July 1, 1993 |
Missiles fired from American helicopters Wednesday blew up another arms depot and staging compound serving Somali warlord Mohammed Farah Aidid as U.N. forces intensified their efforts to disarm him after the shooting of eight more U.N. soldiers this week. The Pentagon said the attack, which began at 3 p.m., was designed to destroy the compound. It was identified as a staging area for the fatal attacks on two Pakistani soldiers and the wounding of six other U.N.
January 2, 1993 |
As the sun set on the battered Somali town of Baidoa one day this week, 100 U.S. Marines gathered around Los Angeles' Cardinal Roger Mahony for an evening Mass. "You fellows should understand how this is playing back home," Mahony told the Marines, many of whom came from Oxnard, Mission Hills and other cities in the cardinal's own archdiocese. "You're helping these people. And you really should be proud of that. It's having an enormous positive impact," he said.
December 19, 1992 |
Lt. Roy Hollan's machine-gun platoon was backing up a French Foreign Legion reconnaissance mission in a bombed-out neighborhood here a few days ago when his U.S. Marine unit spotted snipers on a rooftop. The Americans raised their weapons, girding for a firefight, until the French commander quickly informed them that the snipers were Legionnaires providing cover for the mission. "Seeing those snipers gave us a start," said Hollan, of Mission Viejo. "We didn't know they (the snipers) were French.
November 14, 1993 |
An American civilian who worked for the United Nations was killed and two other foreigners were wounded Saturday in a carjacking. In a separate development, U.N. officials issued a warning of possible terrorist attacks by the Muslim fundamentalist group Hezbollah. U.N. military spokesman Maj. David Stockwell said that Gen. Mohammed Farah Aidid, the militia leader who controls south Mogadishu, "will be held responsible if such attacks occur."
October 8, 1993 |
By setting a six-month deadline for the withdrawal of U.S. troops from Somalia, President Clinton is attempting a feat never before accomplished in the annals of U.S. military action: laying out a clear "exit strategy" in case the American effort fails. Strategists praised the President's decision as an attempt to recognize the limited U.S. national interest in Somalia.
October 25, 1993 |
The United Nations' once-high hopes that its blue-helmeted peacekeepers could put out bloody conflagrations and feed the world's needy have been replaced by a shroud of despair that two of its key missions have failed disastrously. That was the message at a weekend conference of U.N. officials, diplomats, relief workers and scholars at Princeton University.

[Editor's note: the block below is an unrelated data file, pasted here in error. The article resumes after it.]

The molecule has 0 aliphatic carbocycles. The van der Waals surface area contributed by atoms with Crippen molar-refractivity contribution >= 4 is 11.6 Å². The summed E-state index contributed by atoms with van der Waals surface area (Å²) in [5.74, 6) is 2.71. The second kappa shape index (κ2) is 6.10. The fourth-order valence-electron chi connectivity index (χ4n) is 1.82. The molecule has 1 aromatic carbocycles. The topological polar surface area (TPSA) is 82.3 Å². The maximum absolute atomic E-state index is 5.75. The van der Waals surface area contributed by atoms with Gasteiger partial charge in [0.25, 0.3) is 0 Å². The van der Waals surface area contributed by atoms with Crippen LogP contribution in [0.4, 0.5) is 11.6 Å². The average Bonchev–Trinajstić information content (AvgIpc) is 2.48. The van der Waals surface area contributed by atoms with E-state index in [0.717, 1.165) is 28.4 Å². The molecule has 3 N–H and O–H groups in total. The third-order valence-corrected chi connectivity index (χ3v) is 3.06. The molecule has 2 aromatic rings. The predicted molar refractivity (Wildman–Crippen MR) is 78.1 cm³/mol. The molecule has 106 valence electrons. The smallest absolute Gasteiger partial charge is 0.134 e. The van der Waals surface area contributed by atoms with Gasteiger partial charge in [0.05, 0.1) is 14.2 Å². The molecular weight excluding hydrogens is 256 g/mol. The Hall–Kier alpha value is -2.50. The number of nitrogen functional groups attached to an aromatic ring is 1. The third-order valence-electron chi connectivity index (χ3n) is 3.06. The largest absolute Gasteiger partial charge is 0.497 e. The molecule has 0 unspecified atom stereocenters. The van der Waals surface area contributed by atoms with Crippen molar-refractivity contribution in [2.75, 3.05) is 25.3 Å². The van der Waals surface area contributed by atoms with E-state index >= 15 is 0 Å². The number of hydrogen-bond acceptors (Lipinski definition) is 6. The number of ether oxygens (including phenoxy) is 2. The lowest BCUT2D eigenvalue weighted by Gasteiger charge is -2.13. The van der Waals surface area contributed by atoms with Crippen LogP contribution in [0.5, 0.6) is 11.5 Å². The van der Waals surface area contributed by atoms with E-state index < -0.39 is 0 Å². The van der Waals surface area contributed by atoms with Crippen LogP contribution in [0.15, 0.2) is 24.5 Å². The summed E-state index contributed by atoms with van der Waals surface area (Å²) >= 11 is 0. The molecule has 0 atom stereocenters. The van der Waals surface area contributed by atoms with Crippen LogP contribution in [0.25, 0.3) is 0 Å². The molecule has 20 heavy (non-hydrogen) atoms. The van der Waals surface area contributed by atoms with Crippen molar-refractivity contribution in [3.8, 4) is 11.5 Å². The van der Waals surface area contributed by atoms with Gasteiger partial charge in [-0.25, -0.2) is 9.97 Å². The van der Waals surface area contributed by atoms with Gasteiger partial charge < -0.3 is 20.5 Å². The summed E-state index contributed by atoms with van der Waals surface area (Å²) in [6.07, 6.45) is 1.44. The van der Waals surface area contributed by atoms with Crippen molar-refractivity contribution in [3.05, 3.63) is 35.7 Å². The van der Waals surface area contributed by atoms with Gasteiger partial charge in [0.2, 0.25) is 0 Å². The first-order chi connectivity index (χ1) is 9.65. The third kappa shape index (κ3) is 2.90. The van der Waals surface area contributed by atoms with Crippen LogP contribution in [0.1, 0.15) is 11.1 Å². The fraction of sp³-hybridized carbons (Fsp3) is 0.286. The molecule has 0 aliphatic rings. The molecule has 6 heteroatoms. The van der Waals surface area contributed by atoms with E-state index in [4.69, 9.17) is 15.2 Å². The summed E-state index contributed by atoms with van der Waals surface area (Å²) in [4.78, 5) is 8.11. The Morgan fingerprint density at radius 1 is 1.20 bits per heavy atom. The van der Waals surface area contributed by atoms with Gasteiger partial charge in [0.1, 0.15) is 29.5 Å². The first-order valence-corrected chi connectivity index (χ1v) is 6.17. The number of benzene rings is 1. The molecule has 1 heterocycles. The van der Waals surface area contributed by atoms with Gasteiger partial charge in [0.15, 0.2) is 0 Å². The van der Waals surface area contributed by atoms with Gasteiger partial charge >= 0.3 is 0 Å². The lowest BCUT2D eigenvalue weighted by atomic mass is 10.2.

January 15, 1995 |
Up to 30 armed Somalis formerly employed by the United Nations seized about 15 foreign U.N. staff members in Mogadishu Saturday and held them hostage demanding payment. Negotiations were under way to end the blockade at the Southern Compound, a cluster of buildings near the port that is used by international U.N. staff, said Maj. Zubair Chattha, a spokesman for the peacekeeping force in Somalia. The former workers claimed they were owed overtime pay.
January 16, 1995 |
A group of foreign staff members of the United Nations mission in Somalia were freed Sunday after negotiations with gunmen who took them hostage Saturday, U.N. sources said. The kidnapers had demanded money that they said they were owed by the United Nations. It was not clear on what grounds they had agreed to free the hostages. Among those held was chief transport officer Ray Botham, who was back at work Sunday, apparently unharmed. Somali sources said five people had been held, but a U.N.
August 13, 1992 |
U.N. officials said Wednesday they have reached a "momentous" agreement with a key Somali warlord allowing the deployment of up to 500 armed foreign troops to protect relief shipments coming into the port of Mogadishu. Plagued by violence and looting, the port is a troublesome bottleneck for emergency food and medical supplies for Somalia's more than 6 million people, as many as 1.5 million of whom face famine after years of civil war and drought. The agreement with Gen.
August 7, 1992 |
A United Nations team arrived in the ruined Somali capital Thursday to cheers from crowds of gun-toting teen-agers lining the streets as the U.N. convoy raced to meetings with rival warlords. "They think the U.N. is bringing its army to bring peace to the city," a Somali escorting the team told reporters. Peter Hansen of Denmark and his 23-member team met with self-styled President Ali Mahdi Mohamed, whose vicious feud with Gen. Mohamed Farah Aidid has killed and maimed thousands.